PAPUA NEW GUINEA WOMEN DECLARE WAR ON CRIME

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Multiple rape by packs of jobless men, domestic violence, and the spiraling lawlessness in Papua New Guinea's capital of Port Moresby have stirred the women of the nation into action. They have declared a war on crime to regain peace in the homes and streets. Asia-Pacific Network reports.

By David Robie

PORT MORESBY, Papua New Guinea (November 25, 1997-Niuswire/ Asia-Pacific Network)--- Hundreds of Papua New Guinean women have marched on Parliament and launched a national campaign demanding that politicians act to halt a spiraling wave of gang rapes, armed hold-ups and killings, and domestic violence.

The government has hinted at an overhaul of the country's controversial Internal Security Act and an introduction of tougher new penalties for all crimes.

A proposal for a Human Rights Commission will be "shelved" and curbs imposed on freedom of movement in a bid to reduce crime.

In an angry condemnation of the epidemic of abductions and gang rapes, prominent statesman and civic rights lawyer Sir Anthony Siagaru publicly warned "a war has been declared against our women."

He blames traditional culture for allowing multiple rape to become "institutionalized" in Papua New Guinea society.

Although he does not support the setting up of vigilante groups, as demanded by some community leaders, he says the men of Papua New Guinea should "stop being so hypocritical about our commitment and devotion to ideas of freedom and democracy and equality, when we are condemning half of our people to a life of fear, restriction, and the ever present threat of horrific violence and torture "simply because of their gender."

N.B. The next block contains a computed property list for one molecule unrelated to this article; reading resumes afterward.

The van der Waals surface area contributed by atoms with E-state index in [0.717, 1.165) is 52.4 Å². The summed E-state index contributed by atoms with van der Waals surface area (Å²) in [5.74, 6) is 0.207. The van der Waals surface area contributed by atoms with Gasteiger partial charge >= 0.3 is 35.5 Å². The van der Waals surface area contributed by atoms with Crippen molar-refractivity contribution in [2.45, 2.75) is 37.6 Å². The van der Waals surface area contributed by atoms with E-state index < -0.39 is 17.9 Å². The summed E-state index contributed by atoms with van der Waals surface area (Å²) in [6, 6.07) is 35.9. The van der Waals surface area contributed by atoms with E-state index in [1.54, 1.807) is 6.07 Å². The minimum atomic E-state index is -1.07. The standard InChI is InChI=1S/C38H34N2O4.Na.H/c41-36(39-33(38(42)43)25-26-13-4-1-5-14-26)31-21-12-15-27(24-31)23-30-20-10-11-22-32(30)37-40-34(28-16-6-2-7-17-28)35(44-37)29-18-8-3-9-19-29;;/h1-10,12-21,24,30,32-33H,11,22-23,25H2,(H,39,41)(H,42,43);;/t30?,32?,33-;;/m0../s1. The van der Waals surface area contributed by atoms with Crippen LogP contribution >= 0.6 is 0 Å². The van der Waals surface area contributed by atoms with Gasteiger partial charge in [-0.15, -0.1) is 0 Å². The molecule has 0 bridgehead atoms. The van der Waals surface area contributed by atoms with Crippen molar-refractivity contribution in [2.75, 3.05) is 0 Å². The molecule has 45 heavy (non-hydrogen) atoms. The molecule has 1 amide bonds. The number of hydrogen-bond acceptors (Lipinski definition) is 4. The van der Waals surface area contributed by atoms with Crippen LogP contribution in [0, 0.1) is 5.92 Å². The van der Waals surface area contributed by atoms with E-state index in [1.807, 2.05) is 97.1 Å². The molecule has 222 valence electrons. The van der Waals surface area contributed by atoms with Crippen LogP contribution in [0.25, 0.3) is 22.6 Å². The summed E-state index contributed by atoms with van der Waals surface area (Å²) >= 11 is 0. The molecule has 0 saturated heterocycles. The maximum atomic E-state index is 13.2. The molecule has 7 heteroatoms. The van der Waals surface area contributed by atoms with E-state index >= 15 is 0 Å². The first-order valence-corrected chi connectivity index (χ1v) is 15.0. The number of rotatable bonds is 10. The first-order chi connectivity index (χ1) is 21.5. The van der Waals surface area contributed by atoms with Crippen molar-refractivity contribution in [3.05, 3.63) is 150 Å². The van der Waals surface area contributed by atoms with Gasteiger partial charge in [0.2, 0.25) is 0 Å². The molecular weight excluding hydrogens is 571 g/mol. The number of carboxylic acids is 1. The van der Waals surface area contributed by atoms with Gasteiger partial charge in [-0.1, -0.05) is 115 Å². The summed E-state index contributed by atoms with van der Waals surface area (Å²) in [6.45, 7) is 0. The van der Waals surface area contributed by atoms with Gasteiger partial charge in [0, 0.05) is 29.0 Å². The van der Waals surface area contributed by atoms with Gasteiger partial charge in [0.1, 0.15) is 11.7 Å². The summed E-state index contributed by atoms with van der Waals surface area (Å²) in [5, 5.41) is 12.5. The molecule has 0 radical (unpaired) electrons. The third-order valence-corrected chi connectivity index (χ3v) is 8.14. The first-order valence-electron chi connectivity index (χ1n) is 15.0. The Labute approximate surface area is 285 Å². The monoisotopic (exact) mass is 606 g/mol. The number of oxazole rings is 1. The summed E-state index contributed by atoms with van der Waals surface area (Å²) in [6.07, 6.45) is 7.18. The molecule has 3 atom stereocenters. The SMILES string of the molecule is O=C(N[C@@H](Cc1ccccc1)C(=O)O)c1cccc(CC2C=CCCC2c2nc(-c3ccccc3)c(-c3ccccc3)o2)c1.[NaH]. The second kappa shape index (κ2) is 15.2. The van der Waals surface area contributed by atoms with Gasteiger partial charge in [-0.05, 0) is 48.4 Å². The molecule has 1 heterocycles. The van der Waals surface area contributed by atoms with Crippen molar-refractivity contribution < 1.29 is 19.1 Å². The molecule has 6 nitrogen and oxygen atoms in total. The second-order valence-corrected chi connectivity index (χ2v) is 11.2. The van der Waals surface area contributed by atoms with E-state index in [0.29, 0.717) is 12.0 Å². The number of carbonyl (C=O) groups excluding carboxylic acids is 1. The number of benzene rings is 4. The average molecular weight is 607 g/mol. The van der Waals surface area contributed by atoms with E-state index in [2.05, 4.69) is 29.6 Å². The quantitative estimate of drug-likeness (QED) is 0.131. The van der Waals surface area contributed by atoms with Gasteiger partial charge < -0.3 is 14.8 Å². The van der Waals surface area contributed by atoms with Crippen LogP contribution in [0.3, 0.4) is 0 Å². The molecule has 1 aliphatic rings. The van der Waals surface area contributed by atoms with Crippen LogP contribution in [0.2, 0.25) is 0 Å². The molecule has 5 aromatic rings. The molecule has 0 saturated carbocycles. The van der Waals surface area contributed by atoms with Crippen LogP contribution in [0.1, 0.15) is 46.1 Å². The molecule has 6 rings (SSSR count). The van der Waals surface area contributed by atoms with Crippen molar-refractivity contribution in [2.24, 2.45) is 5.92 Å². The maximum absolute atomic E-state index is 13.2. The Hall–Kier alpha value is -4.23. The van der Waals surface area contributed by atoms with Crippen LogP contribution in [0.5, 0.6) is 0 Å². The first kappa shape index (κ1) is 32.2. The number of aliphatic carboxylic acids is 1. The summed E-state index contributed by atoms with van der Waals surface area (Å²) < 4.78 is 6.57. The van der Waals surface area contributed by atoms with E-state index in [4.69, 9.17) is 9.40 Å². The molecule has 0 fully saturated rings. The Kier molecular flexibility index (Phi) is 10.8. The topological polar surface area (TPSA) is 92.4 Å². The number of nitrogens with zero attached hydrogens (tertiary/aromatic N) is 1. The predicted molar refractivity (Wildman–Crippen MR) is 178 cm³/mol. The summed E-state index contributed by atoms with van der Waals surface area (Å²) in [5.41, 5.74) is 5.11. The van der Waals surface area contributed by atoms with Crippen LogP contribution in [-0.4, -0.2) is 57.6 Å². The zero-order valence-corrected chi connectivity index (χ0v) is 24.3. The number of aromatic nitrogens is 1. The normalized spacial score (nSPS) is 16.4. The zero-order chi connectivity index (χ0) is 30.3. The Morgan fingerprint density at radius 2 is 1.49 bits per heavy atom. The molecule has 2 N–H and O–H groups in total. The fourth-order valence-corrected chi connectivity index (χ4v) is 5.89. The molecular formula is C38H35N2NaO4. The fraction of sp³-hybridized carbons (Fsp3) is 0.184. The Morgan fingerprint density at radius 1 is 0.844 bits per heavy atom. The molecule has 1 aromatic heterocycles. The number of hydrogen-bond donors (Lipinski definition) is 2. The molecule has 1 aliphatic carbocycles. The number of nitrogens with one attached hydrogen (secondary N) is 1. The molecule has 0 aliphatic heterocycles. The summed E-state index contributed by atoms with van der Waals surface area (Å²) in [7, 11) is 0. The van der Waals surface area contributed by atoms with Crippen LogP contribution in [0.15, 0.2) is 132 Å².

Milne Bay Governor Dame Josephine Abaijah, one of just two women in the 109-seat national Parliament, has also lashed out at the government for failing to help women.

"It isn't really doing anything to help the women of this country. Instead, it is telling lies to our people to stay in power," she said.

The latest outcry follows a case in the Highlands province of Chimbu when a woman who boarded a public bus, known as "PMVs," in the town of Kundiawa for the neighboring Western Highlands provincial capital of Mt. Hagen.

According to police, she was abducted by the driver and his off-sider and driven to a village outside the city where she was raped by more than 21 men in a night-long ordeal.

"Such animal brutality almost defies description," said the National newspaper in an editorial." Sadly such cases are increasingly not reported; they are too commonplace and too familiar."

A petition denouncing crime and domestic violence has been presented to Justice Minister Jacob Waima outside Parliament by hundreds of protesting women, many dressed in black.

The women have called on the government to urgently introduce recommendations made in the Law Reform Commission's final report on domestic violence. They cite specific amendments including:

"Peace in our homes and on our streets," "Right to personal safety," and "The womb is where you come from "respect!" declared many of the protest placards.

One of the strongest critics over the issues of domestic violence and rape has been Sir Anthony Siagaru, who writes a weekly newspaper column and is chairman of the national branch of the anti-corruption agency Transparency International.